We hear daily of mistakes. Data was not collected properly. The formats were mismatched. Someone used Microsoft Excel and corrupted a column of data without catching it. (For example, it is estimated that roughly 20% of published papers in genetics contain basic errors in data compilation involving corruption from improperly using Excel.*) Some data is in an old mainframe, while other data is in the cloud. One system uses SAP while another uses Oracle. Organizations believe if they can get their data on a single platform, their problems will be over. But this is a mirage. Data automation is impossible without first formalizing data relationships mathematically. And the most insidious part is that the people using these data sets are often unaware of the problems they contain.
Unthinkable errors can result from this type of data mismanagement. Several U.S. states improperly merged COVID-19 diagnostic testing data with post-infection antibody testing, creating a falsely optimistic picture of their testing situation. This happened not just in Georgia, as widely publicized**, but also in Virginia. Meanwhile, other states had confusion about whether test counts reflected the number of people tested or just the number of samples.*** The result was that “positive” test result statistics became meaningless, no matter how effective the underlying tests. What was the cause? Human error in data management.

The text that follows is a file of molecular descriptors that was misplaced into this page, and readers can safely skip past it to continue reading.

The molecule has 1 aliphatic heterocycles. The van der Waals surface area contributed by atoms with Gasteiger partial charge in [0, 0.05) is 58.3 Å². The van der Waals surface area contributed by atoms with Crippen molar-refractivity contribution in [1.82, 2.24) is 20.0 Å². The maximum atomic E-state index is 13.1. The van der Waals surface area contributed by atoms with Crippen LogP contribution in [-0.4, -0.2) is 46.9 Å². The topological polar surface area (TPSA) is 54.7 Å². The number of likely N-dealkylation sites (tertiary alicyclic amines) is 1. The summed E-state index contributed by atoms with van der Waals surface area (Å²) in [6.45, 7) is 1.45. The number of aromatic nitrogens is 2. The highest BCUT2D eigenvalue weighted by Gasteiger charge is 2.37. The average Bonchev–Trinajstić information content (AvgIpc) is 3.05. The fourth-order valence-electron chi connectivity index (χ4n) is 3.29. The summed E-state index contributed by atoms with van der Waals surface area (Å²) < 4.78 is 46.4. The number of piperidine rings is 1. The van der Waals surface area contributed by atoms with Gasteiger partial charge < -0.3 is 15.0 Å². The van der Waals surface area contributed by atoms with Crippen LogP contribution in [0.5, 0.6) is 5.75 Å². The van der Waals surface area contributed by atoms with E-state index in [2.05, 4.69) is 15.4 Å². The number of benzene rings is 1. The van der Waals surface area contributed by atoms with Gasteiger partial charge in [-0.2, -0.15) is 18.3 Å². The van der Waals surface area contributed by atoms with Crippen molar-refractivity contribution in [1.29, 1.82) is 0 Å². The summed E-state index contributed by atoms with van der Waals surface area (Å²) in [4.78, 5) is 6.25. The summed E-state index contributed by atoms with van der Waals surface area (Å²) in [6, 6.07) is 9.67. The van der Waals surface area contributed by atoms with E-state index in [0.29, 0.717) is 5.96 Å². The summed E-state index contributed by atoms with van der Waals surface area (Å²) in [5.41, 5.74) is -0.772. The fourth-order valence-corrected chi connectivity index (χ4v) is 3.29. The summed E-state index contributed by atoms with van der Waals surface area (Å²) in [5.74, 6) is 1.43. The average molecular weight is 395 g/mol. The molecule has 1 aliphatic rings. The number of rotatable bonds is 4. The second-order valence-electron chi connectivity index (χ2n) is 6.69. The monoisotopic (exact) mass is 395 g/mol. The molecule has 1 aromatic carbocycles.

Similar problems occur in everyday medical data. We’ve seen data sets that included the yes/no query of whether the patient was a smoker. One well-meaning physician entered, “Not now, but consumed 1 pack/day in 2019.” Picture the data integration process, in which that answer gets “normalized” to just report the “no”. Multiply that potential error by 331 million Americans, and no expensive multi-year cloud migration can make that data useful.
So how can AI help solve these problems on a larger scale? Rather than just relying on AI tools to analyze and integrate data, we should have AI look at the system that allowed a “yes/no” field where more detail was needed. We shouldn’t force doctors to have less nuance; we need to force the data system to have more.
AI can help us achieve this at a scale that can help solve healthcare problems rather than cause them. The devil is in the details at the beginning of the data pipeline, and we must get those right to achieve full automation because just guessing at them can get people killed.